Friday, 11 July 2014
Computers improve job search efficiency.
John Quiggin wonders why, given that computers have HUGELY improved the efficiency with which job seekers can be matched with vacancies, unemployment has not come down dramatically.
He partially answers the question himself when he points to the fact that even given perfect matching, unemployment will not decline unless the wages in each profession respond to supply and demand for relevant skills. As he puts it, “Why doesn’t competition between unemployed and employed workers work quickly to reduce wages to the point where demand equals supply?”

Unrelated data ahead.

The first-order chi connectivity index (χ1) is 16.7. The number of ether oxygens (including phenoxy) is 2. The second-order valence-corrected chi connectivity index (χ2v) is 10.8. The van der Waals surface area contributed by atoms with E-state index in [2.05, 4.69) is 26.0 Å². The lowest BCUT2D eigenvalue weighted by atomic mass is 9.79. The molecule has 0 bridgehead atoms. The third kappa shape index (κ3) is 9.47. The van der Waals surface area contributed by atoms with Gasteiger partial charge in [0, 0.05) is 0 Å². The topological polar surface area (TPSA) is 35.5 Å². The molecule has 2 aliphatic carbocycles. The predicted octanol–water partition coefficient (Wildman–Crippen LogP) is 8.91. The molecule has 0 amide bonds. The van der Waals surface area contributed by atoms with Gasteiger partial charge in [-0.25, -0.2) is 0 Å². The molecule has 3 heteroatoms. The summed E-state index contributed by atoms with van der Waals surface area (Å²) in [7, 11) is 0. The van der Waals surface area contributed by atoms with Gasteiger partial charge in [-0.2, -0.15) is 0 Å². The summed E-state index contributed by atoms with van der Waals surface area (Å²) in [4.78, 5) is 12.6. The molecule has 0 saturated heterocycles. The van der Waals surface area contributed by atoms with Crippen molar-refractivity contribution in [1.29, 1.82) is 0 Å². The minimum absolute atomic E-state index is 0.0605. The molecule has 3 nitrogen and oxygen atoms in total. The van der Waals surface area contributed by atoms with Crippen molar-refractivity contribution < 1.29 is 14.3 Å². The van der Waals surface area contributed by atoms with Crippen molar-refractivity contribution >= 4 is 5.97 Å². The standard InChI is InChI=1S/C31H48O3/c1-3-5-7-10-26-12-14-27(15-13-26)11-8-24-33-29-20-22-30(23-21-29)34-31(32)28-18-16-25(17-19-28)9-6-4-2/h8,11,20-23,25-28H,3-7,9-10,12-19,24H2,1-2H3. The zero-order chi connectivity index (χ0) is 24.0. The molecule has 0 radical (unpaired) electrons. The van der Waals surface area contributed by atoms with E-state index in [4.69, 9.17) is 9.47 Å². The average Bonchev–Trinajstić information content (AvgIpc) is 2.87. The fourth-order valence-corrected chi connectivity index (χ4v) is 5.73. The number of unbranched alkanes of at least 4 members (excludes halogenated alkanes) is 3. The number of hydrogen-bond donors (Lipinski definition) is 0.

Well that’s easily answered. In fact it was answered by Keynes nearly a century ago: wages tend to be sticky downwards. At least they’re nowhere near as flexible as share prices on the stock exchange, or the price of grain, iron ore, etc.
There is however a solution to that lack of flexibility, and that’s to hire out the unemployed for free or at a subsidised rate (with the unemployed still getting their benefit money) as I explained here.